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Re: Serzone and MDMA

Posted by Toby on December 10, 1998, at 16:01:48

In reply to Re: Serzone and MDMA, posted by MrZest on December 10, 1998, at 8:32:46

My original answer to Nicole was to provide information that she asked for so she could make an informed decision. I try not to use scare tactics unless I preface them with "my opinion." Alex asked for some references in non-rats. Here are a few of the 157 articles I found.

Frederick DL, Annals of the NY Academy of Science, May 30 1998, Vol 844, p 183-90. Showed 50% decrease in serotonin in frontal cortex and hippocampus (memory area) of rhesus monkeys 6 months after being given MDMA for only 4 days at doses comparable to human use.

Scheffel U; Synapse, June 1998, Vol 29:2, p183-92. In baboons, PET scans 13 months after being given MDMA for only 4 days, showed decreased serotonin activity and fewer serotonin transporters. This was confirmed on autopsy of the animal. This indicates that PET scans may be useful in diagnosing MDMA damage in humans.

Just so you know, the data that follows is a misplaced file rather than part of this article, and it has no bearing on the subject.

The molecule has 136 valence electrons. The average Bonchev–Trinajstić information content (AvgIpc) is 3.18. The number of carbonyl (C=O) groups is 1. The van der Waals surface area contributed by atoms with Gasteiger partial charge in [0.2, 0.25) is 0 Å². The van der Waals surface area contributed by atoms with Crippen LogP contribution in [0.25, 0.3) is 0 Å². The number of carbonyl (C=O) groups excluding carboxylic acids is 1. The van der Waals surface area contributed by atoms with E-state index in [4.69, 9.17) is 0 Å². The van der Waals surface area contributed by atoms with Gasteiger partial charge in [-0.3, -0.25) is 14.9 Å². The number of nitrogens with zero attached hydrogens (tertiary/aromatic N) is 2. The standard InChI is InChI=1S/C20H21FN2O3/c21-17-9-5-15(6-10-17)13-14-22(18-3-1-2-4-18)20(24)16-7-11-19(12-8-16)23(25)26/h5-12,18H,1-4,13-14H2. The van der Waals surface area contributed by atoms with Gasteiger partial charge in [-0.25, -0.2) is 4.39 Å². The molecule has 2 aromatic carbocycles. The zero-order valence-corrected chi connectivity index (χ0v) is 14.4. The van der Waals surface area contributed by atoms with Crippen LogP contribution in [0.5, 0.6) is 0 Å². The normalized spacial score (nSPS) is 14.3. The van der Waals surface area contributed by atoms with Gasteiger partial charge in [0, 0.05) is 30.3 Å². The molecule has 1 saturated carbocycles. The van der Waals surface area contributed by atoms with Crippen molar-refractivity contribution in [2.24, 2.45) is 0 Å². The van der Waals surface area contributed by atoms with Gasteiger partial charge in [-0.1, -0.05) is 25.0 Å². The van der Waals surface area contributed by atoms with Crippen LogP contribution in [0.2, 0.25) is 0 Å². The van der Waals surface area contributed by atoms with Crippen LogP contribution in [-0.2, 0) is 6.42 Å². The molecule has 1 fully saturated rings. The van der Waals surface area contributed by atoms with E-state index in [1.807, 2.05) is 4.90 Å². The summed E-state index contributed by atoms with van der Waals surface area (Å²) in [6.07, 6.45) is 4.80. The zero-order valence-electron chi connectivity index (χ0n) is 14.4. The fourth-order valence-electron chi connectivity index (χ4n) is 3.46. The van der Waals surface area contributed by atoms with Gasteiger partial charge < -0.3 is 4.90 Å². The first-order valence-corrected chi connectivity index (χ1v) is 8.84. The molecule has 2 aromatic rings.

Parrott AC; Journal of Psychopharmacology, 1998, Vol 12:1m p 79-83. Tested cognitive performance in regular users (have used 10 times or more), novice users (1-9 uses) and a control group (have never used). Tests done were done on a drug free day. Reaction time was similar in all groups, but immediate and delayed recall was decreased in both MDMA groups.

Simantov R; FASER Journal, Feb 1997, Vol 11:2, p 141-6. Showed MDMA killed human serotonin cells, changed the cell cycle, arrested cell development and caused DNA fragmentation. MDMA did not affect non-serotonin cells.

Curran HV; Addiction; July 1997, Vol 92:7, p 821-31. Compared MDMA with Alcohol. Participants consumed either MDMA or alcohol on Day 1 then remained abstinent. Mood and cognitive tests were given on Day 1, 2 and 5. On day 1 MDMA and alcohol users had elevated mood. On day 5, MDMA users had significantly lower mood with some users scoring in the clinically depressed range. Alcohol users felt worst on day 2 with gradually improved mood by day 5. MDMA users also scored worse on cognitive and memory tests than alcohol users throughout the study. The conclusions were that weekend use of MDMA may result in midweek depressions.

To Mr Zest: There is a theory of "kindling" that says that genetically vulnerable people may have their mental illness "triggered" by particular substances and these may also perpetuate, worsen, and speed up the course of mental illness as well as lead to resistance (due to depletion of certain neurotransmitters and death of brain cells that interact with the various neurotransmitters so that the medications have essentially nothing to work on).




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